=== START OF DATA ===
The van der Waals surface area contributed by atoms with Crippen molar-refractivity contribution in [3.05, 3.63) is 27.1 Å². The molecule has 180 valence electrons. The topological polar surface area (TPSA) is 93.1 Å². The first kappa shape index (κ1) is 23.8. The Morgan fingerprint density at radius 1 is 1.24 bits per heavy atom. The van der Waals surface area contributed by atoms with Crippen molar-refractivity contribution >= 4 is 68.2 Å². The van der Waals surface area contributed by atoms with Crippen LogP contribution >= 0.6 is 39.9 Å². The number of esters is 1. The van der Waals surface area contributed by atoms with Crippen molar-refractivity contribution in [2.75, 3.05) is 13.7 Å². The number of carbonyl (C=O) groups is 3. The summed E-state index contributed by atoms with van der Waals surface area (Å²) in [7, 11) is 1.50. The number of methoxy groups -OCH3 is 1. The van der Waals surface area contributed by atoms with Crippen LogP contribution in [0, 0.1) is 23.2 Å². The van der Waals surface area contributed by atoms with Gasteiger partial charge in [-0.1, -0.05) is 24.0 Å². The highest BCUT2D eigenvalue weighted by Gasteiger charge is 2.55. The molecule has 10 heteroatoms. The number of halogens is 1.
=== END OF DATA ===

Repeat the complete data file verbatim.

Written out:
The van der Waals surface area contributed by atoms with Crippen molar-refractivity contribution in [3.05, 3.63) is 27.1 Å². The molecule has 180 valence electrons. The topological polar surface area (TPSA) is 93.1 Å². The first kappa shape index (κ1) is 23.8. The Morgan fingerprint density at radius 1 is 1.24 bits per heavy atom. The van der Waals surface area contributed by atoms with Crippen molar-refractivity contribution >= 4 is 68.2 Å². The van der Waals surface area contributed by atoms with Crippen LogP contribution >= 0.6 is 39.9 Å². The number of esters is 1. The van der Waals surface area contributed by atoms with Crippen molar-refractivity contribution in [2.75, 3.05) is 13.7 Å². The number of carbonyl (C=O) groups is 3. The summed E-state index contributed by atoms with van der Waals surface area (Å²) in [7, 11) is 1.50. The number of methoxy groups -OCH3 is 1. The van der Waals surface area contributed by atoms with Crippen LogP contribution in [0, 0.1) is 23.2 Å². The van der Waals surface area contributed by atoms with Gasteiger partial charge in [-0.1, -0.05) is 24.0 Å². The highest BCUT2D eigenvalue weighted by Gasteiger charge is 2.55. The molecule has 10 heteroatoms. The number of halogens is 1.